Fletcher Cox couldn’t help but let out a chuckle.
Before trying to make sense of a peculiar two-day stretch in March when the Eagles released and re-signed him, the defensive tackle laughed for a moment.
In Cox’s first time speaking with reporters since the brief free-agency stint, the 31-year-old said his release was a result of a missed deadline for a contract restructuring.
“It was just one of those things where they were trying to get things worked out,” he said. “I knew the team wanted me here, but just, what we had, there was a deadline before we could get things done.”
The Eagles released Cox just before the $18 million on his previous contract was to become fully guaranteed. They eventually signed him back on a one-year deal worth up to $14 million.
Although the front office couldn’t reach an agreement with Cox’s agent, Todd France, before the team’s deadline, Cox said the two sides remained cordial throughout the negotiation.
“Everything was respectively professional,” he said. “I knew days or maybe a week or so before that we were trying to get things worked out, Todd and [general manager Howie Roseman] and the organization. It came to a point where, 4 or 5 o’ clock it was, I was notified by my agent and all that, we kind of knew it would go down.”
The maneuver saved the Eagles roughly $2 million in salary-cap space this season, an Eagles source said in March, but releasing the veteran will push significant dead cap money into future years. The new contract has two “dummy” years, which means Cox will count against the cap for at least $7.5 million through 2024, according to overthecap.com.
Cox said he received calls from other teams during the roughly 36 hours he spent available on the market, but he knew there was a chance the Eagles would figure out a way to bring him back.
“I knew that it was possible things would work out,” Cox said. “When you’re a free agent, teams do reach out. It’s part of the process; I get it. But the Eagles wanted me here, and I’m back now and getting ready now to go into training camp.”
Cox’s release came after a down season for the former All-Pro interior rusher. His 3½ sacks tied the lowest total he’s had since his sophomore season. His presence helped open things up for fellow defensive tackle Javon Hargrave to have 7½ sacks, but Cox wasn’t able to capitalize, even as teams started shifting more focus to his running mate.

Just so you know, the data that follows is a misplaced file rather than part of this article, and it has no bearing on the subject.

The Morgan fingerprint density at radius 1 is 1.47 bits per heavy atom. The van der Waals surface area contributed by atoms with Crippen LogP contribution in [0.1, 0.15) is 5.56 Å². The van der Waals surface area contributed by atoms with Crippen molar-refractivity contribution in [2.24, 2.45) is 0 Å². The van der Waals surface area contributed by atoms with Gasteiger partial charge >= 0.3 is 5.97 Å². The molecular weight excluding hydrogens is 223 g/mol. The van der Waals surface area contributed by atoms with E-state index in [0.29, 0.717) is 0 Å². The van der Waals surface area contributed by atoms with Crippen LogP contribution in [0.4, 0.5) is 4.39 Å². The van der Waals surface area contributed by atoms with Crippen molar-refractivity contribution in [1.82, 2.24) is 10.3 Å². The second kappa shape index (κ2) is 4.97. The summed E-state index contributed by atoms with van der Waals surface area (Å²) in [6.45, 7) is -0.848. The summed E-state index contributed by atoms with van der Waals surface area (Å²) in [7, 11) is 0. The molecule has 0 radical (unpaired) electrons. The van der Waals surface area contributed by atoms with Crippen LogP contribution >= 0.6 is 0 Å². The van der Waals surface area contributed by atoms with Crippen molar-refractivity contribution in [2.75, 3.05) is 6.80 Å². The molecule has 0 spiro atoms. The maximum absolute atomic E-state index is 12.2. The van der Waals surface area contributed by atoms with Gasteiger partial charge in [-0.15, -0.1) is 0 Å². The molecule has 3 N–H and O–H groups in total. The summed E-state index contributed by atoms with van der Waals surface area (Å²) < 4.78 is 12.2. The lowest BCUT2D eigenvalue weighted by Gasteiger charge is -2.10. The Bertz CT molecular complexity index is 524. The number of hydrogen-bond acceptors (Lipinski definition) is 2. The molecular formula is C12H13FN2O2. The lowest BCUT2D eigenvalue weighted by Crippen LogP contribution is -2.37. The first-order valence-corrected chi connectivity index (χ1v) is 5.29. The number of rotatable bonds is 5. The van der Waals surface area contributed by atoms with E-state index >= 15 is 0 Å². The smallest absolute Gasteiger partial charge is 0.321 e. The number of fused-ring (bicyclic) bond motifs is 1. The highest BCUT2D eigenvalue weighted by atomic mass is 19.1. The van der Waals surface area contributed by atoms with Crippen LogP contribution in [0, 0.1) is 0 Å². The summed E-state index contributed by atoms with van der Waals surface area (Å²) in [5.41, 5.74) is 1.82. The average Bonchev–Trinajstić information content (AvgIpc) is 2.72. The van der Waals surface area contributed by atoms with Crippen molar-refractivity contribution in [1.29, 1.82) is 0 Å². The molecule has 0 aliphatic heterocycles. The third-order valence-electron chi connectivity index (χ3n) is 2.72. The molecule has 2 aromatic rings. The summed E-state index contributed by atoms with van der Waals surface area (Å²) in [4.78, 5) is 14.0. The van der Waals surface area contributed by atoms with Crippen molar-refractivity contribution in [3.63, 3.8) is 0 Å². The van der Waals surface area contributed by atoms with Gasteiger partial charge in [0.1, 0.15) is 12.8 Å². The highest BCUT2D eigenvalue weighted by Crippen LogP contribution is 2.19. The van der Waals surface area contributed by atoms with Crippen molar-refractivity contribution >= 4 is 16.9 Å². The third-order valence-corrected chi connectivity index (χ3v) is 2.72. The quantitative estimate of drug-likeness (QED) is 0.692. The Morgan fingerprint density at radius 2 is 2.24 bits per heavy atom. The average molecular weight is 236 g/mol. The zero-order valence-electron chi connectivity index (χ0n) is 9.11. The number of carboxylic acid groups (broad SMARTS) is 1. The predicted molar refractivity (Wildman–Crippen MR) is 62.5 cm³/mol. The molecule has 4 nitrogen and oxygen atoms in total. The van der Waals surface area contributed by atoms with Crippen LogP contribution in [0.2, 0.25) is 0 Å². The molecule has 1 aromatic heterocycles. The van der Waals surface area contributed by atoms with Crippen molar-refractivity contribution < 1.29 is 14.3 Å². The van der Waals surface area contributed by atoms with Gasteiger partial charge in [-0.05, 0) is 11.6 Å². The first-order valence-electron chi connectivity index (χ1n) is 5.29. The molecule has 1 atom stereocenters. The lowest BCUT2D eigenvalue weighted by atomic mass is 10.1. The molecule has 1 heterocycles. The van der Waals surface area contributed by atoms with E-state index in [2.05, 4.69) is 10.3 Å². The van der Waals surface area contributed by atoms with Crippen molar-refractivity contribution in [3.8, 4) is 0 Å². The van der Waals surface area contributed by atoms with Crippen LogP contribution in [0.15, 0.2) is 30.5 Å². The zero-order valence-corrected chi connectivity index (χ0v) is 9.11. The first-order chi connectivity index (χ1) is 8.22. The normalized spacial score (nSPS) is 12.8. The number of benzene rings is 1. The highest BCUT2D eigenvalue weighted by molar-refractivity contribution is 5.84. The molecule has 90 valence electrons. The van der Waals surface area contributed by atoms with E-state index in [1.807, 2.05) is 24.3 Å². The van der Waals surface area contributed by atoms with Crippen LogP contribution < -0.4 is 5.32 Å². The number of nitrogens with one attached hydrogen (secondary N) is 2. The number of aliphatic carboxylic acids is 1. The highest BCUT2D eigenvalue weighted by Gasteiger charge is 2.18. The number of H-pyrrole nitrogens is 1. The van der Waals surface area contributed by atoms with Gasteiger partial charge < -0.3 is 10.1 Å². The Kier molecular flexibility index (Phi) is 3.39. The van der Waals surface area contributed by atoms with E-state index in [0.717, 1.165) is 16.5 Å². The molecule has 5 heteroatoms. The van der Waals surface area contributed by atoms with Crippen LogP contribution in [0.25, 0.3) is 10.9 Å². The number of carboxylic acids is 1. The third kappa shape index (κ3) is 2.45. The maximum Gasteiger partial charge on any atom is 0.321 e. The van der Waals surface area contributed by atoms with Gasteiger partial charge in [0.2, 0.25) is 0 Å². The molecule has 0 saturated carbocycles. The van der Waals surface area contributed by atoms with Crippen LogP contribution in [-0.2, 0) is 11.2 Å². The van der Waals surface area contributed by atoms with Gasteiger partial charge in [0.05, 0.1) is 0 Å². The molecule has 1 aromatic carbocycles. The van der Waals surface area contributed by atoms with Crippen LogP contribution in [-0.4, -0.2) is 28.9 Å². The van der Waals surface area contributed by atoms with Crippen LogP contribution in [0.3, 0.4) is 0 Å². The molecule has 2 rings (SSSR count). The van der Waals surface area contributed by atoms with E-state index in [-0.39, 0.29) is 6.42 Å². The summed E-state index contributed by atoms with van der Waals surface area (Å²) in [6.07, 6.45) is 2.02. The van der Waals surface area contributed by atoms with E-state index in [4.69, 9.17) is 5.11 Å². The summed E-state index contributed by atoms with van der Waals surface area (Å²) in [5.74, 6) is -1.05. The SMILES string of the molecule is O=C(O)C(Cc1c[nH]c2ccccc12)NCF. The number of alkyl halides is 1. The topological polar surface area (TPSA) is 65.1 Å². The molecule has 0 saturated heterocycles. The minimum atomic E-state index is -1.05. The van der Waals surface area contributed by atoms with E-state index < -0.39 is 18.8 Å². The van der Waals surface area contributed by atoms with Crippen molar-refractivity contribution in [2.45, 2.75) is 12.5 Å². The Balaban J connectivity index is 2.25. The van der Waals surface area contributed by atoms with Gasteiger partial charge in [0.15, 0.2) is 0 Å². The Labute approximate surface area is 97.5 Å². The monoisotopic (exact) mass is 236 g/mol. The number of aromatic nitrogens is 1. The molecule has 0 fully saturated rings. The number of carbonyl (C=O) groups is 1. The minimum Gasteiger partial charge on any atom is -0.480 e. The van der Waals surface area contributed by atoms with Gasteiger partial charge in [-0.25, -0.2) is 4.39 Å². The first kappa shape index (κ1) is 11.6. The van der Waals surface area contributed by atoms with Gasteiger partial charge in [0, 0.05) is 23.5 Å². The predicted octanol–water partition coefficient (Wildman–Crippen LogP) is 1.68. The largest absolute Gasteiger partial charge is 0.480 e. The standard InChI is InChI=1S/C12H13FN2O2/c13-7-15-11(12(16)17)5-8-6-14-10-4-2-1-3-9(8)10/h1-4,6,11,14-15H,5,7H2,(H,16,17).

Cox also expressed frustrations about the way he was being deployed by defensive coordinator Jonathan Gannon midway through the season.
The Eagles already have begun reworking the interior defensive line, drafting former Georgia star Jordan Davis in the first round this year and using a 2021 third-round pick on Louisiana Tech alumnus Milton Williams last offseason.
Considering Cox is on a one-year deal, it’s possible this could be his last season with the Eagles. That possibility hasn’t changed Cox’s approach, he said.
“There’s no extra pressure on me,” Cox said. “I still train the way I train in the offseason. I still carry myself the same way. I’ve been here for 10 years. The team knows what to expect. They know I’m a hard worker; they know I’m a leader. They know I’m going to show up on Sundays. ... I don’t get too much into the one-year deal thing.”
The arrival of Davis also signals a potential shift toward more odd-man fronts with the rookie as a nose tackle. When Davis lines up at the nose, there’s a chance Cox, Hargrave, and Davis could be on the field at the same time.
Many teams that use schemes with two deep safeties like Gannon gravitate toward odd fronts because of the flexibility that an extra linebacker offers in coverage, but it requires defensive linemen to be more disciplined.
The change from a downhill, penetration-based system to a more read-and-react scheme was part of Cox’s frustrations last season, but he said he’s had ongoing conversations with Gannon over the offseason.
“I’ve talked to JG over the summer,” Cox said. “We’ve had a lot of conversations about a lot of different things. I think the biggest thing is just going out and putting us in the best situation as a D-line, the best situation to win the game, and to play on the other side of the line of scrimmage.”
Cox also said he has been embracing a mentorship role with Davis. The 6-foot-6, 340-pound rookie said he emulated Cox as a kid and was eager to learn from the six-time Pro Bowler.
“The little time I have been with him, I’ve been on him a little bit about just how to be a professional,” Cox said. “I’m trying to teach him to be a pro, how to practice, and how to handle certain situations.”